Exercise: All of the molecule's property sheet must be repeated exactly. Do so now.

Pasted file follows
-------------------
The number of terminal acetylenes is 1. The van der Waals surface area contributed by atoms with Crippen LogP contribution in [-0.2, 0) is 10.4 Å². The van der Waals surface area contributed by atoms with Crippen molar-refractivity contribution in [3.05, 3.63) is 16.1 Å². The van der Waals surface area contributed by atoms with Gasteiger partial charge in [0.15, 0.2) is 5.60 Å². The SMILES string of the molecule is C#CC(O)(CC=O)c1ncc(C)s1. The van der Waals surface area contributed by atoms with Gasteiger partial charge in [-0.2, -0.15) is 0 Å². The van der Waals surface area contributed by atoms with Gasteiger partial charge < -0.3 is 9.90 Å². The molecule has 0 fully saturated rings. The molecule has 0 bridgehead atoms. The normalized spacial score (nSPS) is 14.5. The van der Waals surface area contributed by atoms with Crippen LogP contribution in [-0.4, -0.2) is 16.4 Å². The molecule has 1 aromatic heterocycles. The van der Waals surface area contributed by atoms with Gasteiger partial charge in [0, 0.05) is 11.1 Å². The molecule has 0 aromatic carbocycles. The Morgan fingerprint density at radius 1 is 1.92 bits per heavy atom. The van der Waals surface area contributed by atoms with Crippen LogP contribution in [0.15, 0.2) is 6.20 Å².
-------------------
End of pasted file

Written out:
The number of terminal acetylenes is 1. The van der Waals surface area contributed by atoms with Crippen LogP contribution in [-0.2, 0) is 10.4 Å². The van der Waals surface area contributed by atoms with Crippen molar-refractivity contribution in [3.05, 3.63) is 16.1 Å². The van der Waals surface area contributed by atoms with Gasteiger partial charge in [0.15, 0.2) is 5.60 Å². The SMILES string of the molecule is C#CC(O)(CC=O)c1ncc(C)s1. The van der Waals surface area contributed by atoms with Gasteiger partial charge in [-0.2, -0.15) is 0 Å². The van der Waals surface area contributed by atoms with Gasteiger partial charge < -0.3 is 9.90 Å². The molecule has 0 fully saturated rings. The molecule has 0 bridgehead atoms. The normalized spacial score (nSPS) is 14.5. The van der Waals surface area contributed by atoms with Crippen LogP contribution in [-0.4, -0.2) is 16.4 Å². The molecule has 1 aromatic heterocycles. The van der Waals surface area contributed by atoms with Gasteiger partial charge in [0, 0.05) is 11.1 Å². The molecule has 0 aromatic carbocycles. The Morgan fingerprint density at radius 1 is 1.92 bits per heavy atom. The van der Waals surface area contributed by atoms with Crippen LogP contribution in [0.15, 0.2) is 6.20 Å².